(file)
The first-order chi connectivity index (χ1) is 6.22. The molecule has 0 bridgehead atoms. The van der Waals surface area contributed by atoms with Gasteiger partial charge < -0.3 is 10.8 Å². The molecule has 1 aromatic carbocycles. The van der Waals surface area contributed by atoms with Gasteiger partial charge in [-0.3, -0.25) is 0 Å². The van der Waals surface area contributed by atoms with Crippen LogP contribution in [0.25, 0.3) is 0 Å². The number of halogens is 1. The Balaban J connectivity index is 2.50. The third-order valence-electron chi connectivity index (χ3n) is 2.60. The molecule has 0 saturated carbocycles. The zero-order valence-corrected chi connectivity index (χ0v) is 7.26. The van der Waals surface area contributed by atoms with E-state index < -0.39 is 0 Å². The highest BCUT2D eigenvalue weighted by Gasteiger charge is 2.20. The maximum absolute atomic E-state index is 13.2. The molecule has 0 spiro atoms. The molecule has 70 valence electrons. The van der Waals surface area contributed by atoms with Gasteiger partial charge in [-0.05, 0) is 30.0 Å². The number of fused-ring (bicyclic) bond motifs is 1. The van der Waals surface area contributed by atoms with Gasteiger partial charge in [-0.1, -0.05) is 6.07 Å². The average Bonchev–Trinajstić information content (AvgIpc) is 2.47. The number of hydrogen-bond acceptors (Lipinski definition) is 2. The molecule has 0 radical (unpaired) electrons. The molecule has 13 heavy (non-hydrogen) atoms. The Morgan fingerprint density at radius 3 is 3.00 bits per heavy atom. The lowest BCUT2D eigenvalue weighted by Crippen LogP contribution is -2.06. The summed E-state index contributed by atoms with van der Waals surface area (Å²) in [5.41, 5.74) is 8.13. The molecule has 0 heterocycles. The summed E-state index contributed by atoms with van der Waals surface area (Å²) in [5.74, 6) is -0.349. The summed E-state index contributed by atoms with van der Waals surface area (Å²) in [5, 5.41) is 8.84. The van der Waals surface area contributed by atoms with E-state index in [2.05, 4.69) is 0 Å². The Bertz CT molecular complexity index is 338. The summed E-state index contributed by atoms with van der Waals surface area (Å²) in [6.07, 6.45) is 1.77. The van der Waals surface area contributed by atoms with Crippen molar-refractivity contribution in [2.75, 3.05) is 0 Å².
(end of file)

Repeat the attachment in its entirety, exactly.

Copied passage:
The first-order chi connectivity index (χ1) is 6.22. The molecule has 0 bridgehead atoms. The van der Waals surface area contributed by atoms with Gasteiger partial charge < -0.3 is 10.8 Å². The molecule has 1 aromatic carbocycles. The van der Waals surface area contributed by atoms with Gasteiger partial charge in [-0.3, -0.25) is 0 Å². The van der Waals surface area contributed by atoms with Crippen LogP contribution in [0.25, 0.3) is 0 Å². The number of halogens is 1. The Balaban J connectivity index is 2.50. The third-order valence-electron chi connectivity index (χ3n) is 2.60. The molecule has 0 saturated carbocycles. The zero-order valence-corrected chi connectivity index (χ0v) is 7.26. The van der Waals surface area contributed by atoms with E-state index < -0.39 is 0 Å². The highest BCUT2D eigenvalue weighted by Gasteiger charge is 2.20. The maximum absolute atomic E-state index is 13.2. The molecule has 0 spiro atoms. The molecule has 70 valence electrons. The van der Waals surface area contributed by atoms with Gasteiger partial charge in [-0.05, 0) is 30.0 Å². The number of fused-ring (bicyclic) bond motifs is 1. The van der Waals surface area contributed by atoms with Gasteiger partial charge in [-0.1, -0.05) is 6.07 Å². The average Bonchev–Trinajstić information content (AvgIpc) is 2.47. The number of hydrogen-bond acceptors (Lipinski definition) is 2. The molecule has 0 radical (unpaired) electrons. The molecule has 13 heavy (non-hydrogen) atoms. The Morgan fingerprint density at radius 3 is 3.00 bits per heavy atom. The lowest BCUT2D eigenvalue weighted by Crippen LogP contribution is -2.06. The summed E-state index contributed by atoms with van der Waals surface area (Å²) in [5.41, 5.74) is 8.13. The molecule has 0 heterocycles. The summed E-state index contributed by atoms with van der Waals surface area (Å²) in [5.74, 6) is -0.349. The summed E-state index contributed by atoms with van der Waals surface area (Å²) in [5, 5.41) is 8.84. The van der Waals surface area contributed by atoms with E-state index in [2.05, 4.69) is 0 Å². The Bertz CT molecular complexity index is 338. The summed E-state index contributed by atoms with van der Waals surface area (Å²) in [6.07, 6.45) is 1.77. The van der Waals surface area contributed by atoms with Crippen molar-refractivity contribution in [2.75, 3.05) is 0 Å².